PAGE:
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  • Deborah Kade

Amsterdam, The Netherlands


Happy Birthday to my wonderful husband! It is so special to be able to spend your birthday with you in a city we have never been together.

Amsterdam is the capital and most populous municipality of the Kingdom of the Netherlands. Its status as the capital is mandated by the Constitution of the Netherlands, although it is not the seat of the government, which is The Hague.

Amsterdam has a population of 851,373 within the city proper, 1,351,587 in the urban area and 2,410,960 in the Amsterdam metropolitan area. The city is located in the province of North Holland in the west of the country.

Amsterdam's name derives from Amstelredamme, indicative of the city's origin around a dam in the river Amstel. Originating as a small fishing village in the late 12th century, Amsterdam became one of the most important ports in the world during the Dutch Golden Age (17th century), a result of its innovative developments in trade. During that time, the city was the leading center for finance and diamonds. In the 19th and 20th centuries the city expanded, and many new neighborhoods and suburbs were planned and built. The 17th-century canals of Amsterdam and the 19–20th century Defense Line of Amsterdam are on the UNESCO World Heritage List. Since the annexation of the municipality Sloten in 1921 by the municipality of Amsterdam, the oldest historic part of the city lies in Sloten (9th century).

As the commercial capital of the Netherlands and one of the top financial centers in Europe, Amsterdam is considered an alpha world city by the Globalization and World Cities (GaWC) study group. The city is also the cultural capital of the Netherlands. Many large Dutch institutions have their headquarters there, and seven of the world's 500 largest companies, including Philips and ING, are based in the city.

In 2012, Amsterdam was ranked the second best city to live in by the Economist Intelligence Unit (EIU) and 12th globally on quality of living for environment and infrastructure by Mercer. The city was ranked 3rd in innovation by Australian innovation agency 2thinknow in their Innovation Cities Index 2009. The Amsterdam seaport to this day remains the second in the country, and the fifth largest seaport in Europe.

Famous Amsterdam residents include the diarist Anne Frank, artists Rembrandt van Rijn and Vincent van Gogh, and philosopher Baruch Spinoza.

The Amsterdam Stock Exchange, the oldest stock exchange in the world, is located in the city center. Amsterdam's main attractions, including its historic canals, the Rijksmuseum, the Van Gogh Museum, Stedelijk Museum, Hermitage Amsterdam, Anne Frank House, Amsterdam Museum, its red-light district, and its many cannabis coffee shops draw more than 5 million international visitors annually. It is also the world's most multicultural city with at least 177 nationalities represented.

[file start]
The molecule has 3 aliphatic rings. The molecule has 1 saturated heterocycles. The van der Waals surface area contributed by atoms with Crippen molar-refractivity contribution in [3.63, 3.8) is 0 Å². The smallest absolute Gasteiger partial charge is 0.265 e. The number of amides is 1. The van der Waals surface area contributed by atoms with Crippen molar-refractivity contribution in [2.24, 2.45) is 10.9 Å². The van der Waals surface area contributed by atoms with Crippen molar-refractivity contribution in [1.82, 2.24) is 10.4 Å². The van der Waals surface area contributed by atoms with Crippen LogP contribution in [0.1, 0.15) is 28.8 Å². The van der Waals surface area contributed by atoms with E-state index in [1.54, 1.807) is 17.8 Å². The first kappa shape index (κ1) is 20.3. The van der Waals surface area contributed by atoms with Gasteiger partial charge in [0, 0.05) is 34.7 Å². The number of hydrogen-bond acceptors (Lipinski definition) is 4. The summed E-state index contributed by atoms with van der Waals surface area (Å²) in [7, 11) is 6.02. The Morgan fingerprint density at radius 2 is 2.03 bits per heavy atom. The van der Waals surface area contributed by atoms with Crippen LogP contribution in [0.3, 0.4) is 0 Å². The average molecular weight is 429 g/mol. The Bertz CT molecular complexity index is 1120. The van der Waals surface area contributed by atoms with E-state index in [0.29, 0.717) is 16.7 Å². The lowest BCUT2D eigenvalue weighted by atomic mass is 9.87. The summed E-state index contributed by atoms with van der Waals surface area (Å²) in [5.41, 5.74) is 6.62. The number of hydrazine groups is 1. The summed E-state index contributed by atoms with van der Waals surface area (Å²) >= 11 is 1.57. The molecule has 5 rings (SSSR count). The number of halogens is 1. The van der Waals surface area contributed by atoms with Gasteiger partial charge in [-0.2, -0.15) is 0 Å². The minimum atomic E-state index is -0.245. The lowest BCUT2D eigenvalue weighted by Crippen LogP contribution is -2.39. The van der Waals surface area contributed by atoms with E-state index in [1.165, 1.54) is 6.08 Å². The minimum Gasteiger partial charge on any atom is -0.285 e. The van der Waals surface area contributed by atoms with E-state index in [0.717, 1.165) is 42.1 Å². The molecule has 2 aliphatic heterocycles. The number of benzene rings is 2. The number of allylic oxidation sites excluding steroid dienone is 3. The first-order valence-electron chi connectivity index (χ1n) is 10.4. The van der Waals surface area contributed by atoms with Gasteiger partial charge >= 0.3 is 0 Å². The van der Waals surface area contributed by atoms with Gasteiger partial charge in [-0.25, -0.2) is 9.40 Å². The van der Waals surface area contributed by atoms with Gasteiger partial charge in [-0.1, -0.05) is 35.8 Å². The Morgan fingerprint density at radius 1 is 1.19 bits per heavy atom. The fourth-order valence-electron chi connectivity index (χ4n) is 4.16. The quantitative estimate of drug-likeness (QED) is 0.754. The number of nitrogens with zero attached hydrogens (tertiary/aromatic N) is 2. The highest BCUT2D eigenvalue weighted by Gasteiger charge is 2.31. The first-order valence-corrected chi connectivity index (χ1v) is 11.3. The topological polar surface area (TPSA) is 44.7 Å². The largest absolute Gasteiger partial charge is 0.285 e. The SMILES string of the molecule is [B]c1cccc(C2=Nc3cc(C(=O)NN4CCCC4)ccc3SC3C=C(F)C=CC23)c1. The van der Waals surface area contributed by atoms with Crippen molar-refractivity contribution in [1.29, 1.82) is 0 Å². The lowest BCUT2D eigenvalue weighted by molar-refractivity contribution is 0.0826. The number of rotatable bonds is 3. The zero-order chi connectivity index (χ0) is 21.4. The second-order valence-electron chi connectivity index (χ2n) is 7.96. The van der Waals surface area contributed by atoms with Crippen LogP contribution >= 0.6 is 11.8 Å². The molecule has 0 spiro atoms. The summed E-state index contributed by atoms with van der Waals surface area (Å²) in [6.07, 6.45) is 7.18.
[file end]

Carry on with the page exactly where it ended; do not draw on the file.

We woke to partly cloudy skies but that changed very quickly to rain and then to partly cloudy skies. This is the view from our room on the 15th floor.



Michael had to work the IBC show this afternoon so we decided to explore the center of the city this morning. We just wanted to learn how to navigate through the city using the trams.

We went to the Basilica of St. Nicholas.


The Basilica of Saint Nicholas (Dutch: Basiliek van de Heilige Nicolaas) is located in the Old Center district of Amsterdam, Netherlands. It is the city's major Catholic church.

Officially, the church was called St. Nicholas inside the Walls, i.e. the oldest part of the Amsterdam defense works. The architect, Adrianus Bleijs(1842-1912) designed the church basing himself on a combination of several revival styles of which Neo-Baroque and neo-Renaissance are the most prominent models.



The facade is crowned by two towers with a rose window in between. The center of this window is formed by a bas relief depicting Christ and the four Evangelists, made in the Van den Bossche and Crevels workshop in 1886. A sculpture of the patron saint of both the church and the city of Amsterdam was placed in a niche in the upper section of the gable top. The well-known sculptor Bart van Hove (1850-1914) made the sculpture in 1886. The crossing is articulated by a large octagonal tower with a baroque dome and lantern and crowned by a cross. The basis of the ground plan is the scheme of the classic three-aisled cross-basilica, i.e. a nave, two aisles and a single transept.







The choir is located as is usual, at the end of the nave. In the corners formed by the transept and the nave, two chapels are located, traditionally devoted to Mary and Joseph.

The basilica has a collection of religious murals. Above the high altar is the crown of Maximilian I, which is a symbol seen throughout Amsterdam.


Inside the newly renovated church, a 19th-century Sauer Organ can be found, on which concerts are given and mass is accompanied.


In the 125th year of its existence, St Nicholas' Church elevated to "basilica minor" or basilica. That happened December 8, 2012 during a celebration of Solemn Vespers, attended by ecclesiastical and secular authorities. Mgr. A. Dupuy, Apostolic Nuncio to the Netherlands, read the document which described the decision.





Michael went to work and I decided to explore a few areas of the city.

Dam Square or Dam is a town square in Amsterdam, the capital of the Netherlands. Its notable buildings and frequent events make it one of the most well-known and important locations in the city and the country.



Dam Square lies in the historical center of Amsterdam, approximately 750 meters south of the main transportation hub, Centraal Station, at the original location of the dam in the river Amstel. It is roughly rectangular in shape, stretching about 200 meters from west to east and about 100 meters from north to south. It links the streets Damrak and Rokin, which run along the original course of the Amstel River from Centraal Station to Muntplein (Mint Square) and the Munttoren (Mint Tower). The Dam also marks the endpoint of the other well-traveled streets Nieuwendijk, Kalverstraat and Damstraat. A short distance beyond the northeast corner lies the main red-light district: de Wallen.